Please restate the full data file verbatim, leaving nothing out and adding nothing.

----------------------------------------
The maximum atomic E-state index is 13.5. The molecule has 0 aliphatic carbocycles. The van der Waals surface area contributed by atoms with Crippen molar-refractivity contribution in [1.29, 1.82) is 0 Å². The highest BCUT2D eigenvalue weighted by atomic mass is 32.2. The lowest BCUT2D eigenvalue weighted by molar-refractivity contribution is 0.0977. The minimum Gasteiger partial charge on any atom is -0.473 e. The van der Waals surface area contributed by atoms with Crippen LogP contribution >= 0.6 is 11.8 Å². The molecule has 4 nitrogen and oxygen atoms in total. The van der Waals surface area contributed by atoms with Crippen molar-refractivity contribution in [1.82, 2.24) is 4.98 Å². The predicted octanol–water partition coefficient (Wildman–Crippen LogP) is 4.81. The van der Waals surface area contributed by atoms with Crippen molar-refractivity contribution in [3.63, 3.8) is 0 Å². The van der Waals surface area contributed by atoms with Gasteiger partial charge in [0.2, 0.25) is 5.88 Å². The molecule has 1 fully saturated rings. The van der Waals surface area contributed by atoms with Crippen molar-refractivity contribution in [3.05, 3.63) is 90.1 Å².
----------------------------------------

The maximum atomic E-state index is 13.5. The molecule has 0 aliphatic carbocycles. The van der Waals surface area contributed by atoms with Crippen molar-refractivity contribution in [1.29, 1.82) is 0 Å². The highest BCUT2D eigenvalue weighted by atomic mass is 32.2. The lowest BCUT2D eigenvalue weighted by molar-refractivity contribution is 0.0977. The minimum Gasteiger partial charge on any atom is -0.473 e. The van der Waals surface area contributed by atoms with Crippen LogP contribution >= 0.6 is 11.8 Å². The molecule has 4 nitrogen and oxygen atoms in total. The van der Waals surface area contributed by atoms with Crippen molar-refractivity contribution in [1.82, 2.24) is 4.98 Å². The predicted octanol–water partition coefficient (Wildman–Crippen LogP) is 4.81. The van der Waals surface area contributed by atoms with Crippen molar-refractivity contribution in [3.63, 3.8) is 0 Å². The van der Waals surface area contributed by atoms with Gasteiger partial charge in [0.2, 0.25) is 5.88 Å². The molecule has 1 fully saturated rings. The van der Waals surface area contributed by atoms with Crippen molar-refractivity contribution in [3.05, 3.63) is 90.1 Å².